Other studies have revealed a connection between AMPK and FoxO3. AMPK phosphorylates several Akt-independent sites on FoxO3, thereby stimulating its transcriptional activity [141, 142]. Indeed, treatment of muscle cultures with 5-aminoimidazole-4-carboxamide riboside (AICAR), an activator of AMPK, increases protein breakdown and atrogin-1 expression via the FoxO family [143]. It has recently been shown that FoxO3 is activated via AMPK in myofibers to induce expression of atrogin-1 and MuRF1 under conditions of energy stress [101, 144]. Activation of AMPK also leads to induction of some autophagy-related genes encoding proteins such as LC3 and Bnip3.

    Increased oxidative stress occurs during denervation and hindlimb suspension. During these disuse conditions, nNOS moves from the sarcolemma, where it is bound to the dystrophin–glycoprotein complex, to the cytosol. Free cytosolic nNOS induces oxidative stress and enhances FoxO3-mediated transcription of atrogin-1 and MuRF1, thereby causing muscle loss [145]. Interestingly, the NF-κB pathway is not involved in nNOS-mediated muscle atrophy [145]. Similarly, when dihydropyridine receptor (DHPR) is reduced in adult muscle by RNAi, muscle atrophy is triggered via nNOS relocalization and FoxO3 activation [146]. However, in this latter setting, the genes up-regulated by FoxO3 are those encoding the autophagy regulators LC3, vacuolar protein sorting 34 (VPS34) and Bnip3 as well as the lysosomal enzyme cathepsin L. In humans, the diaphragm of patients that are mechanically ventilated undergoes rapid atrophy caused by activation of proteolytic systems, including autophagy, through Akt inhibition and FoxO1 induction [147]. Interestingly, oxidative stress is increased and therefore contributes to FoxO activation in this example of disuse-mediated atrophy.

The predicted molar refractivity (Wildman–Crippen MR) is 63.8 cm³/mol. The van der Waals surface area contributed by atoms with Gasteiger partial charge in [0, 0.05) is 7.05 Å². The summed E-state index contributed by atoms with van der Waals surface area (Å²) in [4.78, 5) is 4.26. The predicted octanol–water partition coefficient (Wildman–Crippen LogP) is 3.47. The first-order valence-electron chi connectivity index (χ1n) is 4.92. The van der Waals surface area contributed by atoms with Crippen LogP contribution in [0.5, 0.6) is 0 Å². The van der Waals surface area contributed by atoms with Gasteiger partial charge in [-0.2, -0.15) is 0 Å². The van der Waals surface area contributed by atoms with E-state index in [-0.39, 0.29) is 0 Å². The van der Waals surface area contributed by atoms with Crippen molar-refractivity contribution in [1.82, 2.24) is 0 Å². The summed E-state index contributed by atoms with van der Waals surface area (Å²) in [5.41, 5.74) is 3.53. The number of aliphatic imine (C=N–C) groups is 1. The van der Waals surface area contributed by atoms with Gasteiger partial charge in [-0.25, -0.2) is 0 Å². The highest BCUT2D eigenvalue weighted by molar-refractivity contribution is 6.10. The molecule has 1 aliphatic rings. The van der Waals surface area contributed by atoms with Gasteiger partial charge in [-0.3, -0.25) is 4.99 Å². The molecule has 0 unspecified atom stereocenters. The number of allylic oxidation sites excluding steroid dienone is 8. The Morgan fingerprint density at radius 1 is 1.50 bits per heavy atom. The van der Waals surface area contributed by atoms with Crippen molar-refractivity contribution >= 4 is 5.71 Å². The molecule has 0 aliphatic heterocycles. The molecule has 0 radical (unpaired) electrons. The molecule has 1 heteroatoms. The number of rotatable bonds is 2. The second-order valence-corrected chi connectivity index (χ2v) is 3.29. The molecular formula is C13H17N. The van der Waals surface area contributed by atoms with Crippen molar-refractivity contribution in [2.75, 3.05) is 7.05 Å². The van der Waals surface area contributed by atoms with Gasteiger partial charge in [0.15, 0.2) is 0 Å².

FoxO activity is also modulated by direct or indirect actions of co-factors and by interaction with other transcription factors. FoxOs have been found to interact with PGC-1α, a critical co-factor for mitochondrial biogenesis [148, 149]. Maintaining high levels of PGC-1α under catabolic conditions (either in transgenic mice or by transfecting adult myofibers) spares muscle mass during denervation, fasting, heart failure, aging and sarcopenia – similar to the effect observed for expression of constitutively active FoxO3 [5, 150, 151]. Similar beneficial effects were recently obtained by over-expression of PGC-1β, a homolog of PGC-1α [152]. The positive action on muscle mass of these co-factors is due to inhibition of autophagy–lysosome and ubiquitin–proteasome degradation. PGC-1α and PGC-1β reduce protein breakdown by inhibiting the transcriptional activity of FoxO3 and NF-κB, but do not affect protein synthesis. Thus, these co-factors prevent the excessive activation of proteolytic systems by inhibiting the action of the pro-atrophy transcription factors without perturbing the translational machinery.

    We recently reported that the transcription factor JunB blocks atrophy and promotes hypertrophy in adult muscles [61]. Indeed, JunB blocks myofiber atrophy of denervated tibialis anterior muscles and cultured myotubes induced by FoxO3 over-expression, dexamethasone treatment or starvation. Under these conditions, JunB prevents activation of atrogin-1 and partially prevents activation of MuRF1, thereby reducing the increase in overall protein degradation induced by activated FoxO3. Further analysis revealed that JunB does not inhibit FoxO3-mediated activation of the autophagy–lysosome system, but only ubiquitin–proteasome degradation, by inhibiting atrogin-1 and MuRF1 induction under catabolic conditions. In fact, JunB directly binds FoxO3, thereby preventing its recruitment to the promoters of key atrogenes. Moreover, JunB over-expression is sufficient to induce dramatic hypertrophy of myotubes and adult muscle. These hypertrophic changes depend on increased protein synthesis, without affecting the basal rate of protein degradation. The growth-promoting effects mediated by JunB in muscle resemble the effects of inhibiting the TGFβ pathway [33, 34]. Indeed, JunB over-expression markedly suppresses myostatin expression in transfected myotubes and decreases the phosphorylation of Smad3, the transcription factor downstream of the myostatin–TGFβ signaling pathway [61].